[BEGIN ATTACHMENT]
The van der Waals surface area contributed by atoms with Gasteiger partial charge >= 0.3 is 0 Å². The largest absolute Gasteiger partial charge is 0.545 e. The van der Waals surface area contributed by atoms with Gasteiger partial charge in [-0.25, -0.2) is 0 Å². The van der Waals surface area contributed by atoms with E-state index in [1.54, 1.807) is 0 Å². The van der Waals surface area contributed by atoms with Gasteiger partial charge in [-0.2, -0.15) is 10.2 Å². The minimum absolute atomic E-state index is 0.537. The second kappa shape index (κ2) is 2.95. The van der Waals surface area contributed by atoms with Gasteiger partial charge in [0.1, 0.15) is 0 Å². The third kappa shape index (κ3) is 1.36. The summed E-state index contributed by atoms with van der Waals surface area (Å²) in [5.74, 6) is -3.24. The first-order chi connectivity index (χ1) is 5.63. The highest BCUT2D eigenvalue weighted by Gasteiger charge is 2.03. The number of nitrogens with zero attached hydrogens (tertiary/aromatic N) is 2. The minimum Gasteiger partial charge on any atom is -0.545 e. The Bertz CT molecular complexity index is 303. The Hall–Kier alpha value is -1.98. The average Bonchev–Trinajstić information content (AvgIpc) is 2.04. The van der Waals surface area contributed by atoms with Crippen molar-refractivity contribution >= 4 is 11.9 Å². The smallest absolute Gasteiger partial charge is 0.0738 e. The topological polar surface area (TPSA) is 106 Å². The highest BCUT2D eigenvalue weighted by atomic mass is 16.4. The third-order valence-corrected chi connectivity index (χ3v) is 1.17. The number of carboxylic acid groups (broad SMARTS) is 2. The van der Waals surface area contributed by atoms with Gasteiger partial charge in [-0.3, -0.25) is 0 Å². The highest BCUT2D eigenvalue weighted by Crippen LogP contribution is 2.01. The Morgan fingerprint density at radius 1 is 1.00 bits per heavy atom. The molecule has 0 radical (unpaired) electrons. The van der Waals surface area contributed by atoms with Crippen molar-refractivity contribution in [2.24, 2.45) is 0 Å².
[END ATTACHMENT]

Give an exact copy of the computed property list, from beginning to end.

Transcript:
The van der Waals surface area contributed by atoms with Gasteiger partial charge >= 0.3 is 0 Å². The largest absolute Gasteiger partial charge is 0.545 e. The van der Waals surface area contributed by atoms with Gasteiger partial charge in [-0.25, -0.2) is 0 Å². The van der Waals surface area contributed by atoms with E-state index in [1.54, 1.807) is 0 Å². The van der Waals surface area contributed by atoms with Gasteiger partial charge in [-0.2, -0.15) is 10.2 Å². The minimum absolute atomic E-state index is 0.537. The second kappa shape index (κ2) is 2.95. The van der Waals surface area contributed by atoms with Gasteiger partial charge in [0.1, 0.15) is 0 Å². The third kappa shape index (κ3) is 1.36. The summed E-state index contributed by atoms with van der Waals surface area (Å²) in [5.74, 6) is -3.24. The first-order chi connectivity index (χ1) is 5.63. The highest BCUT2D eigenvalue weighted by Gasteiger charge is 2.03. The number of nitrogens with zero attached hydrogens (tertiary/aromatic N) is 2. The minimum Gasteiger partial charge on any atom is -0.545 e. The Bertz CT molecular complexity index is 303. The Hall–Kier alpha value is -1.98. The average Bonchev–Trinajstić information content (AvgIpc) is 2.04. The van der Waals surface area contributed by atoms with Crippen molar-refractivity contribution >= 4 is 11.9 Å². The smallest absolute Gasteiger partial charge is 0.0738 e. The topological polar surface area (TPSA) is 106 Å². The highest BCUT2D eigenvalue weighted by atomic mass is 16.4. The third-order valence-corrected chi connectivity index (χ3v) is 1.17. The number of carboxylic acid groups (broad SMARTS) is 2. The van der Waals surface area contributed by atoms with Gasteiger partial charge in [-0.3, -0.25) is 0 Å². The highest BCUT2D eigenvalue weighted by Crippen LogP contribution is 2.01. The Morgan fingerprint density at radius 1 is 1.00 bits per heavy atom. The molecule has 0 radical (unpaired) electrons. The van der Waals surface area contributed by atoms with Crippen molar-refractivity contribution in [2.24, 2.45) is 0 Å².